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Hugh, a mixed breed medical foster from Salt Lake County Animal Services, at his foster home in Sandy.

ley said that one concern he had about fostering was that their child, a second-grader, would get too attached especially because she was one of the main caretakers of Hugh, and they developed a quick and close bond, but it helped that she got to meet the new adoptive family that included two young girls around her age. She knew upon meeting them that they would continue to love and take care of Hugh like she did. “Because more and more people are opening their hearts and homes to homeless pets, I truly believe we can put an end to the unnecessary killing of cats and dogs in our country’s shelters and begin to celebrate all the precious lives we’ve saved,” Del Prete said. There are several ways to reach out locally if you are interested in fostering, adopting or helping dogs and cats in our area in any way by checking out rescue and shelter websites and social media pages. The website for Salt Lake Animal Services is slco.org/animal-services and the Foster and Outreach Coordinator Megan Allred can be reached by email at mallred@slco. org. Best Friends continues to promote a “Save Them All” approach and a “No Kill 2025” meaning the goal is “saving every dog and cat in a shelter who can be saved” and “healing the animals who can be healed, treating behaviors that can be treated, and prioritizing safety and a high quality of life for both pets and people in our communities.” More information and links to locally foster and adopt can be found on their website bestfriends.org. l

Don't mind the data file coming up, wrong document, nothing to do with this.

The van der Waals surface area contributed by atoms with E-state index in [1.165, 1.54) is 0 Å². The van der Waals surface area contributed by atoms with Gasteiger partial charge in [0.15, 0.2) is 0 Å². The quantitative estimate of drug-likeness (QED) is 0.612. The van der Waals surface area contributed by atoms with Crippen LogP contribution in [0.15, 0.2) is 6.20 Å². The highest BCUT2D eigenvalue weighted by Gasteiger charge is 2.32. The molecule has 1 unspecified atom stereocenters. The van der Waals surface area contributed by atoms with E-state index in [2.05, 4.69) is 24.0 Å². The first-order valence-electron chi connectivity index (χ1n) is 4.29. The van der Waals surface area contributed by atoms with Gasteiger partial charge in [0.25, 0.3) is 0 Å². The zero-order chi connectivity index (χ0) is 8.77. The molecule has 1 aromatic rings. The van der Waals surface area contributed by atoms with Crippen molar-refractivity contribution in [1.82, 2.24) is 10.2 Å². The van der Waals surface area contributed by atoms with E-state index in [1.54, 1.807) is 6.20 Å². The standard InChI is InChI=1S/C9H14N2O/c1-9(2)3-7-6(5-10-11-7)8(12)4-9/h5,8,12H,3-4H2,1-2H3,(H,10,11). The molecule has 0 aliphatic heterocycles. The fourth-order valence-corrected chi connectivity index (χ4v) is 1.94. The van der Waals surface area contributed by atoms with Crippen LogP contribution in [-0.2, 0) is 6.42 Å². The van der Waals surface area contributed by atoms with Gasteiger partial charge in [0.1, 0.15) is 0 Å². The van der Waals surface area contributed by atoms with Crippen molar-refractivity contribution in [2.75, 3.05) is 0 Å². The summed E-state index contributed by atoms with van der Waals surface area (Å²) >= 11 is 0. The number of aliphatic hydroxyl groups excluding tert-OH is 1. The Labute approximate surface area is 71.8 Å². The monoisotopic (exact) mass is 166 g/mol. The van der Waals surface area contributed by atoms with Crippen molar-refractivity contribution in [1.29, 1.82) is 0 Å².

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March 2021 | Page 23


Murray Senior Recreation Center helps older adults persevere in pandemic By Shaun Delliskave | s.delliskave@mycityjournals.com